'Yes Madam,' said Alexandra. 'By Mary, Queen of Heaven, you look like a frightening ghost in that skin! I would give you a wide berth if I saw you on the highway!'

Alexandra then wrapped William in the other bearskin. And when he was properly sewn in, William said happily to Emelior: 'Tell me, my sweetheart, how do you like me now?'

'By Mary the mild Queen of Heaven, so strong and fierce a bear you seem to be that I am terrified to look you in the face!'

'Then we should go without any further delay.'


When Alexandra saw them preparing to set off, she could hold back her emotions no longer and wept for sorrow; but nonetheless, she took them to a postern gate that led to the garden where William and Emelior had first kissed.

And then they were gone.

Alexandra went to her room and mourned for the loss of her two friends.

William and Emelior made their way quickly through the garden, fiercely on their four feet, as bears do, and happened to encounter one of the new arrivals from Greece, looking at the plants. Terrified out of his wits, he raced out of the garden as fast as feet can run, for he firmly believed that they were pursuing him and would eat him. His friends were happy to see him in such a state, thinking it a good joke, and so I shall leave them and speak of the bears.

They raced quickly away from the garden towards the forest that lay nearby. At first they went on all fours, as wild animals do, but when they grew tired, they went upright. And they walked through that wilderness all night, until dawn broke. Then they found a secluded hollow beneath an upturned oak. It was far from any habitation and so well concealed that nobody could see them. They were exhausted and thanked God for providing such a secret hiding place.

'But, darling, I fear we shall die of hunger,' said William.

'We shall live by our love,' replied Emelior, 'and through the grace of God, find blackberries or something to live on. Hazelnuts, or rose hips – all the fruits of the forest. Honestly, we can. This life will be alright.'

'No darling,' replied William. 'You have never had to live like this, and to do so now will be hard indeed. I mean to do better than to see you living on blackberries. I will find a path and wait for someone to come along carrying bread or milk or something like that to market, then I can snatch it from them and come straight back to you. I can think of no other way of staying alive.'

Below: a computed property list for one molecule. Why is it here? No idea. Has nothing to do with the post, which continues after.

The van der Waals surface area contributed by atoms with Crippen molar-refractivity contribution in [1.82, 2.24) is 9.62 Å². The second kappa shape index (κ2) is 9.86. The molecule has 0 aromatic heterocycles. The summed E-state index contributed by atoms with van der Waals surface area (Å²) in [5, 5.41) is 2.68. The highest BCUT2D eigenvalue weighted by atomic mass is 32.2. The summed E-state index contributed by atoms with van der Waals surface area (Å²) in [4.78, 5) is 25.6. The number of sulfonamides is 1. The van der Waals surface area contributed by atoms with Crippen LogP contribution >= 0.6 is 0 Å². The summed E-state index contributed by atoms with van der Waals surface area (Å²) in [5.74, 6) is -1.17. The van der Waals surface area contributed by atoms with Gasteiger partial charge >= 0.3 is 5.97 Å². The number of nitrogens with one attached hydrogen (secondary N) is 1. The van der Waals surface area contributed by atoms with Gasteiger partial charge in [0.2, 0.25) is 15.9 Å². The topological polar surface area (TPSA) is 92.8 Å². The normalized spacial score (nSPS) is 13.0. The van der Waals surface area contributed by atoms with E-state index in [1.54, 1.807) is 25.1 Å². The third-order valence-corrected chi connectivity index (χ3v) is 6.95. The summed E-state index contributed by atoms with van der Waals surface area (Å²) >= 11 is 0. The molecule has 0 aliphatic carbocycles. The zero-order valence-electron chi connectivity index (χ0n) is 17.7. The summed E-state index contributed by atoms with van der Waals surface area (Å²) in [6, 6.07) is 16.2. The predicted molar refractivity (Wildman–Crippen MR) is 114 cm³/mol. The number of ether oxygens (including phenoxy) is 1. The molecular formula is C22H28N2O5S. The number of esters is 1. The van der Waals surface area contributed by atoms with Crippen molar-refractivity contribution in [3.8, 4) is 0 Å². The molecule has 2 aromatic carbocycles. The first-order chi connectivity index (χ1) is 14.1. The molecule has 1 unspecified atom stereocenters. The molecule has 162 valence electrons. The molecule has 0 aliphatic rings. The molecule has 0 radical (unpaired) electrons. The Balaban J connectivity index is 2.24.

'No, you must not do that!' said Emelior. 'Whoever loses the food will run shouting and screaming towards the city and that will be the end of us. It is better to keep ourselves hidden and live on fruit.'

But we must leave them now and turn for a while to the werewolf; the werewolf who, all those years ago, looked after William, until the cowherd’s dog found him.

The werewolf had followed them all that night, quickly and silently, though they did not know that he was there. And when he saw them in the hollow beneath the oak and heard them talking about food, he made his way to a road through the forest. And it happened that a country yokel came ambling down the road with some bread and boiled beef in his pouch. The werewolf leapt out into the road with a roar, threatened to attack the man, then did so, knocking him flat. The poor fellow fully expected to die, got up and ran for his life, leaving his bag of food behind. The werewolf went straight back to where William was resting, and laid the bag beside them both. Then he ran off.

William saw this and wondered greatly why a wild beast should leave a bag so close to them. He reached for it, quickly opened it, and found the bread and beef inside.

The morning after William and Emelior's flight from the secluded garden, the wedding was to take place. Nobody suspected otherwise. The emperors arose; and everyone dressed in their most expensive outfits, as lavish and costly as their wealth would allow. The weather was good, the sun shined, and the Emperor of Greece and all his knights made for their horses as quickly as they could. To describe the robes that the groom was wearing, for whom all this expense had been incurred, and who imagined that he was soon to be married, would take far too long.